As prospective homebuyers look to reenter the housing market, people in some areas may find that home prices appear more reasonable when compared with the same period last year.
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Homes are considered affordable in 200 of 406 counties – or 49 percent of markets analyzed by ATTOM Data Solutions in the second quarter, up from 126 last year.
Affordability for average wage earners was determined by calculating the amount of income needed to make monthly house payments.
While prices have been on the rise, a number of positive factors have helped buyers overcome a 5 percent year-over-year increase.
“A combination of wage gains and declining mortgage rates are helping to override the increases and make homes more affordable in large swaths of the United States,” Todd Teta, chief product officer with ATTOM Data Solutions, said in a statement. “Virus pandemic concerns are still quite valid and may show up in the coming months, which could hurt prices as well as affordability. That remains a significant potential cloud hanging over the market.”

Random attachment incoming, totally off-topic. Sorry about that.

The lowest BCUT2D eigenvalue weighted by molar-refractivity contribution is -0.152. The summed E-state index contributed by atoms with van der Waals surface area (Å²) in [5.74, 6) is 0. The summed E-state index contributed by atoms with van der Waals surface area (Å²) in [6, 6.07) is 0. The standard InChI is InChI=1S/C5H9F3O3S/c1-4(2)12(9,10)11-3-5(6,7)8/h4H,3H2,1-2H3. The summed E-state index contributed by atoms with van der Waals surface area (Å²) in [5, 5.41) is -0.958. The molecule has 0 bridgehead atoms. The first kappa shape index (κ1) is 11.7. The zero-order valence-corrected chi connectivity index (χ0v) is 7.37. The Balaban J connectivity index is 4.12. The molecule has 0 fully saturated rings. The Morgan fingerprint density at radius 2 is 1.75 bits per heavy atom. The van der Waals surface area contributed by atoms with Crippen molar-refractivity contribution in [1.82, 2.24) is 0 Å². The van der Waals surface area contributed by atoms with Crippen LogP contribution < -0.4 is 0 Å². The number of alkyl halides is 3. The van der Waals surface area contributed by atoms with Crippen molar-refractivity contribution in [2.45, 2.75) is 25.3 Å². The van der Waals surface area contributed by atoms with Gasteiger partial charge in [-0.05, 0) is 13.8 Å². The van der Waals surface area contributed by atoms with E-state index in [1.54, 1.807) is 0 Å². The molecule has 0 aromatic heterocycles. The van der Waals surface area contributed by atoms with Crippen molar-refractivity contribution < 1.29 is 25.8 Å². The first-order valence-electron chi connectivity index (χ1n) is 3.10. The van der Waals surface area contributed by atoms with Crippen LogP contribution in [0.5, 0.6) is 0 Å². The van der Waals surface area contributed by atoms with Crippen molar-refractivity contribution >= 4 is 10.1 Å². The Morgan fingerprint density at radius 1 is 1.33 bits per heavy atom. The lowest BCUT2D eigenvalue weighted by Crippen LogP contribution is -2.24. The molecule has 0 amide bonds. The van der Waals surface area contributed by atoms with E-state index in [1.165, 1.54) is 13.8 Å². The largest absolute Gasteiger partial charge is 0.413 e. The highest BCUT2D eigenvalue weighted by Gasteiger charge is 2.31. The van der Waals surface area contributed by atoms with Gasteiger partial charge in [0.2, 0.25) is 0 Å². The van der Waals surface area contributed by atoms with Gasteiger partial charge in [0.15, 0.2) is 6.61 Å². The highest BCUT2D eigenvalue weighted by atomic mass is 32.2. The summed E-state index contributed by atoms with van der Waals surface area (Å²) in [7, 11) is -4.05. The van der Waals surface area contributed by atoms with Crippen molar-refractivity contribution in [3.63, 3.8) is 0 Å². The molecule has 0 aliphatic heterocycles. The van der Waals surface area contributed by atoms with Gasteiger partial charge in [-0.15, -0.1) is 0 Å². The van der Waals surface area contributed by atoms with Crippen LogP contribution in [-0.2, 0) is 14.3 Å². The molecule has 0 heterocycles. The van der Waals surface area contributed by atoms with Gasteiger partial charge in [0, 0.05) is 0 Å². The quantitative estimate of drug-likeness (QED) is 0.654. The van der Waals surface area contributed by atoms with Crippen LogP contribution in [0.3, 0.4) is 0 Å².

However, as previously reported by FOX Business, not all homebuyers have been affected equally by the pandemic. Coronavirus-related financial fallout has highlighted a growing wealth gap among homebuyers.
White-collar workers in high-security jobs, like technology, where duties are able to be performed remotely have continued their home searches. Others, who have been struggling more throughout the pandemic, have been priced out of the market.
The average wage needed to buy a median-priced home is more than $75,000 in one-third of markets, according to ATTOM Data Solutions, with much higher annual wages needed to purchase a home in New York City and San Francisco.
Home price appreciation was also outpacing wage growth in 66 percent of counties analyzed.
And despite a favorable purchase environment, major costs on median-priced homes would consume more than 28 percent of average wages in 74 percent of counties.